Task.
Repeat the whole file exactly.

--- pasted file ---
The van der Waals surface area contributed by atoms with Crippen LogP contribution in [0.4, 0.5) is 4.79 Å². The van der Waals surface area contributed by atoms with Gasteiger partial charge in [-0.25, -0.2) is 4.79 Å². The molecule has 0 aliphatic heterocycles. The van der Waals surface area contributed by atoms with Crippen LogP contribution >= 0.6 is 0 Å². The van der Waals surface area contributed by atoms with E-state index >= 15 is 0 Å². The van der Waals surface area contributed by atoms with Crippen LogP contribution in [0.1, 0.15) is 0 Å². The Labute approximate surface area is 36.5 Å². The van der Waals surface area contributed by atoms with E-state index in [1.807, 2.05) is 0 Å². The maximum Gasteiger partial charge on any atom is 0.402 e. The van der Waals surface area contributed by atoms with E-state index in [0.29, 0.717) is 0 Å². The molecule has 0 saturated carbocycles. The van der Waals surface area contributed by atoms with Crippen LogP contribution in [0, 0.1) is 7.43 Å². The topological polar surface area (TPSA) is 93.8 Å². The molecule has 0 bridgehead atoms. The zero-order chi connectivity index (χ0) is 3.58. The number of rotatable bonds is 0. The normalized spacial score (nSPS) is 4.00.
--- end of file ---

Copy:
The van der Waals surface area contributed by atoms with Crippen LogP contribution in [0.4, 0.5) is 4.79 Å². The van der Waals surface area contributed by atoms with Gasteiger partial charge in [-0.25, -0.2) is 4.79 Å². The molecule has 0 aliphatic heterocycles. The van der Waals surface area contributed by atoms with Crippen LogP contribution >= 0.6 is 0 Å². The van der Waals surface area contributed by atoms with E-state index >= 15 is 0 Å². The van der Waals surface area contributed by atoms with Crippen LogP contribution in [0.1, 0.15) is 0 Å². The Labute approximate surface area is 36.5 Å². The van der Waals surface area contributed by atoms with E-state index in [1.807, 2.05) is 0 Å². The maximum Gasteiger partial charge on any atom is 0.402 e. The van der Waals surface area contributed by atoms with E-state index in [0.29, 0.717) is 0 Å². The molecule has 0 saturated carbocycles. The van der Waals surface area contributed by atoms with Crippen LogP contribution in [0, 0.1) is 7.43 Å². The topological polar surface area (TPSA) is 93.8 Å². The molecule has 0 bridgehead atoms. The zero-order chi connectivity index (χ0) is 3.58. The number of rotatable bonds is 0. The normalized spacial score (nSPS) is 4.00.